With a very similar vibe to Bang Bang, this sort-of homage to 70’s detective shows has somewhat amateur detectives Russell Crowe and Ryan Gosling on the trail of a missing girl who is somehow mixed up in the shady world of the porn industry and the death of a famous starlet. Immediately this is Shane Black on blistering form; at least dialogue-wise, which leaps off the screen and is delivered with no end of personality and charm by the principle leads. This has many very funny lines and even funnier situations (that rotating car display) as our bumbling duo go from one crazy encounter to the next, topped off with some surprisingly thrilling moments. Along for the ride is Gosling’s character’s daughter who it seems understands how to be a detective ten times better than her adult counterparts do and you could call her the Inspector Gadget’s niece of the trio. Also we have a not-ageing-gracefully Kim Basinger as some department of justice bigwig sporting Botox or plastic surgery, but fails to really bring anything but familiarity to the party.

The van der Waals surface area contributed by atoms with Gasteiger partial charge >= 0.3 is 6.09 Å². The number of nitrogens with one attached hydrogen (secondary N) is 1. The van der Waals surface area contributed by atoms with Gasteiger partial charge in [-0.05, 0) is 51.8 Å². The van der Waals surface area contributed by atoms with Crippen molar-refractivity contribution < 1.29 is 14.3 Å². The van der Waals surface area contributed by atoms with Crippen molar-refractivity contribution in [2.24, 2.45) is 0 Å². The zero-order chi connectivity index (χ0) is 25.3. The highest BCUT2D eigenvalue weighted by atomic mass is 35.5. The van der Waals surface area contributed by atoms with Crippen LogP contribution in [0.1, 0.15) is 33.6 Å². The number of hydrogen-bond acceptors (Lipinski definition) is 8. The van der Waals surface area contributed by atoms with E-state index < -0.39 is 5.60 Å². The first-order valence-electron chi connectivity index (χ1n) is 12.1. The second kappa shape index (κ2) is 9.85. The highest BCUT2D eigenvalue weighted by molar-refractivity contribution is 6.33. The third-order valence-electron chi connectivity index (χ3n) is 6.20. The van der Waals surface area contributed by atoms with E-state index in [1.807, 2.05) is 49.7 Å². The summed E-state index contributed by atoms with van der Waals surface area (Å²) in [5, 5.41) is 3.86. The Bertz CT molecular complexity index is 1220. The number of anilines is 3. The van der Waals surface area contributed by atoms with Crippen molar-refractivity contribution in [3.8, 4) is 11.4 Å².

The plot takes a step back to Black’s flair for dialogue and moments and it shows, as what it all ends up being about is rather ‘meh’ and well, just what was all that with Misty Mountains? The movie also threatens to spiral out of control with a bit too much slapstick and occasionally really stupid humour … but is held together by a likeable trio of performances and a great sense of time and place. Kiss Kiss, Bang Bang suffered similarly but again that didn’t detract from what was otherwise solid entertainment – and the same can be said here. Recommended.